[KinoSearch] Distributed indexes

Marvin Humphrey marvin at rectangular.com
Tue Aug 29 19:08:54 PDT 2006

On Aug 28, 2006, at 4:04 PM, Simon Wistow wrote:

> We're currently looking at about 10 Tb of data

FYI, I don't know of anyone who's built a KS-based search engine on  
that scale.  I'd really like to see somebody make the attempt, but I  
can't say what will happen.  ;)

If the search-time performance turns out to be too slow, eventually  
KS will have a cluster system available.  Multiple machines would  
need to communicate with each other prior to the main search  
processing: each term needs to get an IDF in order for scoring to  
proceed, and you have to know the total size of the collection and  
the number of docs the term appears in to calculate it.  If a search  
requested 10 docs, each machine would produce 10, then the top 10  
scorers out of the aggregate group would be your final search  
results.  If you want to see how this can work, take a look at  
Lucene's MultiSearcher class.

Working up such a cluster system is not currently at the top of my to- 
do list.  (Finding steady work is, followed by FieldCache, Lucy, etc...)

> to index with approx 16 new updates a second which we'd like to merge
> within about 40 seconds so any help would be gratefully appreciated.

The only way you're going to be able to manage this is if a new  
option gets added to finish(), and even then it will be challenging.   
This would also hold true for Lucene, because the problem is the  
same: inverted index data structures are optimized for fast  
searching, not instant updates.

Merging of segments takes an unpredictable amount of time.  Usually  
it will be pretty quick, but every once in a while, when large  
segments get merged, it will take a while.

Furthermore, when you update an index, you need to open a new  
Searcher and warm up its caches.  That cost is much easier to  
predict, though, as the warm-up time tracks the size of the index  

Incremental indexing in KS/Lucene works something like this:

    Add a book, generate an index.

    Add another chapter, generate a second index.  Now you need to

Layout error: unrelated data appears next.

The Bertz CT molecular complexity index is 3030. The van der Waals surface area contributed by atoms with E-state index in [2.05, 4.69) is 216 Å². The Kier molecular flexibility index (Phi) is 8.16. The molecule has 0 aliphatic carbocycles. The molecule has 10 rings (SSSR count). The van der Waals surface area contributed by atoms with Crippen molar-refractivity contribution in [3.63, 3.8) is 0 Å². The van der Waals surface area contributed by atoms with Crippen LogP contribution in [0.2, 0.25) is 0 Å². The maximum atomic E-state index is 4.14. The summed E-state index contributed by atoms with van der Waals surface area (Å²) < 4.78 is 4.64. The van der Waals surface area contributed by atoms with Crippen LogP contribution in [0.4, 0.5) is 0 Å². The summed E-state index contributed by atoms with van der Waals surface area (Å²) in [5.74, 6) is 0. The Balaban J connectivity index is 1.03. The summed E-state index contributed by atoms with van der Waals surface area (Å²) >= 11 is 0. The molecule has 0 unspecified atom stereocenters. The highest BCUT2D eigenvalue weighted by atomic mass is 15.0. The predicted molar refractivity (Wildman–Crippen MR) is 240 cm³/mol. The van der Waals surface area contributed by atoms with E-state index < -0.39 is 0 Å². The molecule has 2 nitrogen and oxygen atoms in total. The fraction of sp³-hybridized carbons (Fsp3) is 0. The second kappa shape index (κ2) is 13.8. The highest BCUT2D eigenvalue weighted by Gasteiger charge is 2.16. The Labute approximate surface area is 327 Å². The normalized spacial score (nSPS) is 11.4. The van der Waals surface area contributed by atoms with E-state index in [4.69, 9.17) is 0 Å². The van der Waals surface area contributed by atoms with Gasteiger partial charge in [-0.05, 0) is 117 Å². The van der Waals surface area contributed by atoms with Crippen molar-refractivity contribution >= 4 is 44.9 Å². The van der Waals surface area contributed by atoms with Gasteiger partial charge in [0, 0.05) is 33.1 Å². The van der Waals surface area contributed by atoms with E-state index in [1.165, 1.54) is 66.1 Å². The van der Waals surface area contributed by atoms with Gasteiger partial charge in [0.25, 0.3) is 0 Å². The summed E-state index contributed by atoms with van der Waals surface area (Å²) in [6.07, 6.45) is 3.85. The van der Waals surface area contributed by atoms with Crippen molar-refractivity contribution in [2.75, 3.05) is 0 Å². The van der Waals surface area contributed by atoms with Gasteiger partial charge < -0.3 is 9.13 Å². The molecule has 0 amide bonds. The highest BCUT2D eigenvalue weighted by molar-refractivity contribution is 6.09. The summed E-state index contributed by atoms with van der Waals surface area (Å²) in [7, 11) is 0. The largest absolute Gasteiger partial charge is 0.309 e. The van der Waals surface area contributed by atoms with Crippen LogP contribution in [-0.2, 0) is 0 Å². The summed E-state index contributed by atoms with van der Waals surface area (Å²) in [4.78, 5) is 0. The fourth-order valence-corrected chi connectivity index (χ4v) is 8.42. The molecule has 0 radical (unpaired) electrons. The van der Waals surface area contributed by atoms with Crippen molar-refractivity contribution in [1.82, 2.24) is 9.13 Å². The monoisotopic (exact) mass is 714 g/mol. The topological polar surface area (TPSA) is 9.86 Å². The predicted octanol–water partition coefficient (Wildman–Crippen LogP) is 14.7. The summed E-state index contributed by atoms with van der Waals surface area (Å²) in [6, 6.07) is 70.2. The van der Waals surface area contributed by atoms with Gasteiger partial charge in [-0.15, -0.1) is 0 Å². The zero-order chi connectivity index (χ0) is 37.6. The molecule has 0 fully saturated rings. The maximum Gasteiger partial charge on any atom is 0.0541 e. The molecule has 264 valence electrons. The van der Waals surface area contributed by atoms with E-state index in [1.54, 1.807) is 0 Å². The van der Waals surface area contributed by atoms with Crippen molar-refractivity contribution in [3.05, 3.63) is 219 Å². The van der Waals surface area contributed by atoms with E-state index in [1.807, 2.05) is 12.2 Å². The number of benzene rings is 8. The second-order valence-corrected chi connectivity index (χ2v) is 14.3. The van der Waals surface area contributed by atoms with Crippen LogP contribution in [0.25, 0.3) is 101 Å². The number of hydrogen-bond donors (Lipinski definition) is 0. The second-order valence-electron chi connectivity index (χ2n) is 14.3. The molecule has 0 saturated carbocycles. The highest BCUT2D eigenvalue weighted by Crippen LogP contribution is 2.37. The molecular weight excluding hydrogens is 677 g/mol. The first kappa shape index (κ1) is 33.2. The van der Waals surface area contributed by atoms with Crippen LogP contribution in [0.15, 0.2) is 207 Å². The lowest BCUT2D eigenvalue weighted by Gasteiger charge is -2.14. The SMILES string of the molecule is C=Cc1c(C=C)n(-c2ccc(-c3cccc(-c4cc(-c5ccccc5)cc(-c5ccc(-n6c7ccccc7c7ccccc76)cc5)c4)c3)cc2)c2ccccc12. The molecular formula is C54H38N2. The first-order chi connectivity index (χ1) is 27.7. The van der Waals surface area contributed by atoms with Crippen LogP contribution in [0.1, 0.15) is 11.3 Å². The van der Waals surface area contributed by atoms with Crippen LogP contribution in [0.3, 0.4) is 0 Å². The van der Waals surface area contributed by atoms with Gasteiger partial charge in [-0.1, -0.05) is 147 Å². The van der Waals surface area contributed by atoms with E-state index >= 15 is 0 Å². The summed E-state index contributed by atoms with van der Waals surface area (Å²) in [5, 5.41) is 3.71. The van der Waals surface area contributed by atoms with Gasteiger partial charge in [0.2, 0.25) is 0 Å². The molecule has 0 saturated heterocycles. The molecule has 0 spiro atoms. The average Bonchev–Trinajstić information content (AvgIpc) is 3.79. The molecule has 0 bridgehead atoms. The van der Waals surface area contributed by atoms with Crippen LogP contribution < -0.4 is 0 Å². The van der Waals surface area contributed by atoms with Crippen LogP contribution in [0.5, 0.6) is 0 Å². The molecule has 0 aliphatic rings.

leaf through two indexes.

    Add another chapter, generate a third index.  Now you've got
      three indexes to look through each time you search.


Those indexes get merged periodically, and the interleaving process  
takes time proportional to the size of the segments being merged.

The more segments you have, the longer it takes to search, though the  
time is still much more dependent on absolute size of index than on  
number of segments.  Optimizing the index via...

    $invindexer->finish( optimize => 1 );

... reads all existing segments and dumps them into the one currently  
being written, which is costly at index-time but produces a single- 
segment index for fastest searching.  Ordinarily, KS tries to keep  
segments around in something approximating a Fibonacci series (as an  
aside, this is different from Lucene) -- the idea being to minimize  
the number of merges, while still providing good search-time  

What we would need to do is STOP KinoSearch from merging any existing  
segments into the segment currently in progress (that's the API  
that's missing).  Then every once in a while, you'd force-optimize  
the index -- probably off-line to a copy which gets swapped in when  
the process completes.  It's a reasonable strategy, but the number of  
updates in your spec is quite substantial.


Marvin Humphrey

I'm looking for a part time job.

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